Walnut Raisin No-Knead Bread
Like most other citizens of the world, I love baked goods. Specifically, I am a fan of donuts, croissants, danishes, and bread. I also love cookies and cake, but DCDB (Donuts Croissants Danishes and Bread!) take the cake (pun!). The very best croissant I’ve ever had in my entire life can be purchased at Jules Patisserie on Mount Pleasant Road here in Toronto. I have been to Paris twice, yet the chocolate almond croissant from Jules is singlehandedly the best thing I have ever consumed. I used to live within walking distance of this bakery and made it a habit to go there every Saturday morning to buy one each for me and Husband. A couple of months before we moved, I stopped going because I was trying to be healthy. Big mistake! HUGE! Words to the wise: When one lives within walking distance of the best croissants in the world, it is advisable to take advantage of the close proximity.
We all have regrets, rights?
I am telling you this story to clearly convey my LOVE of baked goods. I’ve never tried making croissants, donuts or danishes before because 1) I don’t have a deep fryer and 2) handling pastry is a scary prospect, but I have attempted baking loaves of bread on many occasions. Making yeast breads is tough, though! It’s so hard to get them to rise. But there is one fool-proof way to make a successful loaf of bread all on your own. The key words, my friends, are NO KNEAD.
Perhaps you are familiar with the No-Knead bread recipe that was popularized by Mark Bittman in the New York Times in 2006. If you aren’t, I recommend you read the linked article. It could possibly change your life. After reading that article, read this one. It’s the one I read earlier this week on the Huffington Post app, most likely while breast-feeding in the middle of the night! I liked how the author said she starts making it before going out on Friday night, and it’s ready by late Saturday morning. Something about that little routine really appealed to me, so I decided to start my own loaf last night!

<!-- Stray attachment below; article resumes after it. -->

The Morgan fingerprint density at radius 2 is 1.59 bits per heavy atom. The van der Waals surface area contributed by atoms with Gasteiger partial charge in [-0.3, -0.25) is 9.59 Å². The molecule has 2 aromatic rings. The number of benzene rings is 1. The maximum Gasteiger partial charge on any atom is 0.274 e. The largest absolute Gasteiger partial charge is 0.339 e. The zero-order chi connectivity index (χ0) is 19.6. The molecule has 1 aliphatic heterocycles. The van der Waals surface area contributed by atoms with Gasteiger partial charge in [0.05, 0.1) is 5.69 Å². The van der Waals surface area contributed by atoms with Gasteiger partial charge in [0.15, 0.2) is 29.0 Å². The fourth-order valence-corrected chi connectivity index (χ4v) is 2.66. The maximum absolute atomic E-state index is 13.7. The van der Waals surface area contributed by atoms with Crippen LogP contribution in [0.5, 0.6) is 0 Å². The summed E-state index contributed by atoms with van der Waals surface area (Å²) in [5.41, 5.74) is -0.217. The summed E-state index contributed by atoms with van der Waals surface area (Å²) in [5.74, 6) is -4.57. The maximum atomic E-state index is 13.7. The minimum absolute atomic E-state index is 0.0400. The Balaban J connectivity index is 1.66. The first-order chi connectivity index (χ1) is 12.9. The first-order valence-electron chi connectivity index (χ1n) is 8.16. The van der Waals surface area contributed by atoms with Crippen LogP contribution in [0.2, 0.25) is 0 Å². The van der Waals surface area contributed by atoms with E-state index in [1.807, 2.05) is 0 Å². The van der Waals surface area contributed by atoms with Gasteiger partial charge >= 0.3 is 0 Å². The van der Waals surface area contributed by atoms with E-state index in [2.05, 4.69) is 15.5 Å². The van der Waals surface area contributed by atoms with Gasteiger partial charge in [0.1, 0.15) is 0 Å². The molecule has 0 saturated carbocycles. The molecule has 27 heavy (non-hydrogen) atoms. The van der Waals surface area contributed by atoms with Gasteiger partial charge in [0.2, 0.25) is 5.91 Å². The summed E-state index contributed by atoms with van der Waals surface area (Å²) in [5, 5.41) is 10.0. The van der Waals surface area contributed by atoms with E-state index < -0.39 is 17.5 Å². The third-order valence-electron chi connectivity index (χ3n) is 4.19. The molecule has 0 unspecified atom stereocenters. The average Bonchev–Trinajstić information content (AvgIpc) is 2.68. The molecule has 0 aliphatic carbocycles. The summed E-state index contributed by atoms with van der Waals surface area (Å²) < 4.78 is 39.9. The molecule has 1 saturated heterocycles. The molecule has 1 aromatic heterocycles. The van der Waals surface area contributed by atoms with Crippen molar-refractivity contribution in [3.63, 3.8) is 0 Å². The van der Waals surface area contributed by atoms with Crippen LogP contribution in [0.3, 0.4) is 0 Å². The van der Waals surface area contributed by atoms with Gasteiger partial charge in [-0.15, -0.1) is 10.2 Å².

A little delirious by exhaustion; a little excited by imminent complex carbohydrates
It was truly a perfect night for bread baking, as we were dumped with a load of snow. It turned the sky orange, which is the single best thing about winter.
Winter out my Window
The ingredients are so simple and so frugal! A recipe after my own heart.
3 cups of flour
1/4 tsp instant yeast
1 1/2 tsp kosher salt
2/3 cup walnuts, chopped
1/2 cup raisins
1 2/3 cups water
Cornmeal or more flour as needed
I followed the directions closely, but made a couple of substitutions. I don’t have kosher salt, so I just used regular. It calls for Thompson raisins and I just used regular raisins. Maybe they are Thompson raisins? I have no clue. I am not brand savvy when it comes to my shriveled grapes! It also says to bake it in a dutch oven or Le Creuset. Too rich for my blood, so I just used a casserole dish. I never covered it because Husband broke the glass lid years ago, so I just never covered it.
I like how the recipe describes the dough as soft and ugly. I don’t know if I am just a carb fiend, but I have never seen an ugly dough! All dough is beautiful and should be accepted exactly as it is.
You complete me
I left my non-ugly dough to rise overnight for 12 hours which – might I add – was one of those nights where the baby doesn’t want to sleep much. Oy with the poodles already! By the time I was ready to stick this in the oven, I was anxious to get my carb on.
And get my carb on I did
This bread is stunning. It is crisp and crunchy on the outside, and so soft and doughy on the inside. The walnuts and raisins are the perfect addition of salty and sweet. If you bought this loaf in a bakery, you’d easily pay $4 or $5. By my somewhat inaccurate calculations, I would place the cost of materials at under $1. As I lay in bed last night, in between “Henry eruptions”, I thought of other combinations you could use in place of the walnuts and raisins. You could try dried cranberries and pumpkin seeds or sliced almonds and chunks of dried apricot. I am excited by the possibilities.
Warning: This bread is addictive. Consider yourself warned.